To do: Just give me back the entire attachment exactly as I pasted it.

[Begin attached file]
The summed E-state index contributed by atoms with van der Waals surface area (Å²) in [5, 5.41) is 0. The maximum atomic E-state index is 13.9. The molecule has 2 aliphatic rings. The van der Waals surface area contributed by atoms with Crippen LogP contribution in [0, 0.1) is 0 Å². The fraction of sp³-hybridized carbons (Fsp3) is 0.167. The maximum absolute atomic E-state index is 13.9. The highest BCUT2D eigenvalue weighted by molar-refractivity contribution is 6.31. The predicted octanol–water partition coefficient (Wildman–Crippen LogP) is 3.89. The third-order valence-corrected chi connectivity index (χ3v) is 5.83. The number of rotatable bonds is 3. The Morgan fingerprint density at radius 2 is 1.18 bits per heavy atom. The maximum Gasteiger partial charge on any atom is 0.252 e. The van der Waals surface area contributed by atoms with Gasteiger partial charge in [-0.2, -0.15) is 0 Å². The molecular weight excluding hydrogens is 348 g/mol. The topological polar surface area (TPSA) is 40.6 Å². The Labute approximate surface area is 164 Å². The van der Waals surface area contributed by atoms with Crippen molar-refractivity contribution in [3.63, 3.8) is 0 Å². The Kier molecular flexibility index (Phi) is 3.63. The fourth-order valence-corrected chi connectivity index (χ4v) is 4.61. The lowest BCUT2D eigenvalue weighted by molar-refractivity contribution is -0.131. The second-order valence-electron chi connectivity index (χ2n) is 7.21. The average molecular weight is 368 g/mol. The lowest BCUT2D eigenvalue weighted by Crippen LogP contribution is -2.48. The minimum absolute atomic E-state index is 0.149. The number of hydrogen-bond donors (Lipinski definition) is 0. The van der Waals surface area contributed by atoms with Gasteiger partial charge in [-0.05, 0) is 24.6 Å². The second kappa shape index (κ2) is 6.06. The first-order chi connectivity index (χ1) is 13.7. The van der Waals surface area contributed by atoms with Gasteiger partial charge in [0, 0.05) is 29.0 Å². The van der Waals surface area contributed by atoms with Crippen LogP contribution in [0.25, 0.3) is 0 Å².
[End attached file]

The summed E-state index contributed by atoms with van der Waals surface area (Å²) in [5, 5.41) is 0. The maximum atomic E-state index is 13.9. The molecule has 2 aliphatic rings. The van der Waals surface area contributed by atoms with Crippen LogP contribution in [0, 0.1) is 0 Å². The fraction of sp³-hybridized carbons (Fsp3) is 0.167. The maximum absolute atomic E-state index is 13.9. The highest BCUT2D eigenvalue weighted by molar-refractivity contribution is 6.31. The predicted octanol–water partition coefficient (Wildman–Crippen LogP) is 3.89. The third-order valence-corrected chi connectivity index (χ3v) is 5.83. The number of rotatable bonds is 3. The Morgan fingerprint density at radius 2 is 1.18 bits per heavy atom. The maximum Gasteiger partial charge on any atom is 0.252 e. The van der Waals surface area contributed by atoms with Gasteiger partial charge in [-0.2, -0.15) is 0 Å². The molecular weight excluding hydrogens is 348 g/mol. The topological polar surface area (TPSA) is 40.6 Å². The Labute approximate surface area is 164 Å². The van der Waals surface area contributed by atoms with Crippen molar-refractivity contribution in [3.63, 3.8) is 0 Å². The Kier molecular flexibility index (Phi) is 3.63. The fourth-order valence-corrected chi connectivity index (χ4v) is 4.61. The lowest BCUT2D eigenvalue weighted by molar-refractivity contribution is -0.131. The second-order valence-electron chi connectivity index (χ2n) is 7.21. The average molecular weight is 368 g/mol. The lowest BCUT2D eigenvalue weighted by Crippen LogP contribution is -2.48. The minimum absolute atomic E-state index is 0.149. The number of hydrogen-bond donors (Lipinski definition) is 0. The van der Waals surface area contributed by atoms with Gasteiger partial charge in [-0.05, 0) is 24.6 Å². The second kappa shape index (κ2) is 6.06. The first-order chi connectivity index (χ1) is 13.7. The van der Waals surface area contributed by atoms with Gasteiger partial charge in [0, 0.05) is 29.0 Å². The van der Waals surface area contributed by atoms with Crippen LogP contribution in [0.25, 0.3) is 0 Å².